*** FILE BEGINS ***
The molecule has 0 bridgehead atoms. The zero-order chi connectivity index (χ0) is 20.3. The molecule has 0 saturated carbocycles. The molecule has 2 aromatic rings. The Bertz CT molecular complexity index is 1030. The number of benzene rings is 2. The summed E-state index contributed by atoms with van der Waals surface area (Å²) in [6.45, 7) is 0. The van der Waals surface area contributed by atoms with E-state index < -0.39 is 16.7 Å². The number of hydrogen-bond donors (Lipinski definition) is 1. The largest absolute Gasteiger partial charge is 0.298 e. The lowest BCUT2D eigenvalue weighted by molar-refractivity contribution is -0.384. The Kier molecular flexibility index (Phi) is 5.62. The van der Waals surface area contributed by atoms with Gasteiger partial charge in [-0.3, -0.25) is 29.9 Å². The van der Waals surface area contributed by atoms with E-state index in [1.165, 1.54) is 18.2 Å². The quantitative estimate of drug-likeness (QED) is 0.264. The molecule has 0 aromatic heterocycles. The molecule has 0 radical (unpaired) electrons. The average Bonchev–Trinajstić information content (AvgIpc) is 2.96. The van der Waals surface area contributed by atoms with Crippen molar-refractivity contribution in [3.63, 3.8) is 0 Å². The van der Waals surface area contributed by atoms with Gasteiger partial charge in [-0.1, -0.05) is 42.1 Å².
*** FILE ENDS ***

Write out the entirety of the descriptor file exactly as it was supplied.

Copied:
The molecule has 0 bridgehead atoms. The zero-order chi connectivity index (χ0) is 20.3. The molecule has 0 saturated carbocycles. The molecule has 2 aromatic rings. The Bertz CT molecular complexity index is 1030. The number of benzene rings is 2. The summed E-state index contributed by atoms with van der Waals surface area (Å²) in [6.45, 7) is 0. The van der Waals surface area contributed by atoms with E-state index < -0.39 is 16.7 Å². The number of hydrogen-bond donors (Lipinski definition) is 1. The largest absolute Gasteiger partial charge is 0.298 e. The lowest BCUT2D eigenvalue weighted by molar-refractivity contribution is -0.384. The Kier molecular flexibility index (Phi) is 5.62. The van der Waals surface area contributed by atoms with Gasteiger partial charge in [-0.3, -0.25) is 29.9 Å². The van der Waals surface area contributed by atoms with E-state index in [1.165, 1.54) is 18.2 Å². The quantitative estimate of drug-likeness (QED) is 0.264. The molecule has 0 aromatic heterocycles. The molecule has 0 radical (unpaired) electrons. The average Bonchev–Trinajstić information content (AvgIpc) is 2.96. The van der Waals surface area contributed by atoms with Crippen molar-refractivity contribution in [3.63, 3.8) is 0 Å². The van der Waals surface area contributed by atoms with Gasteiger partial charge in [-0.1, -0.05) is 42.1 Å².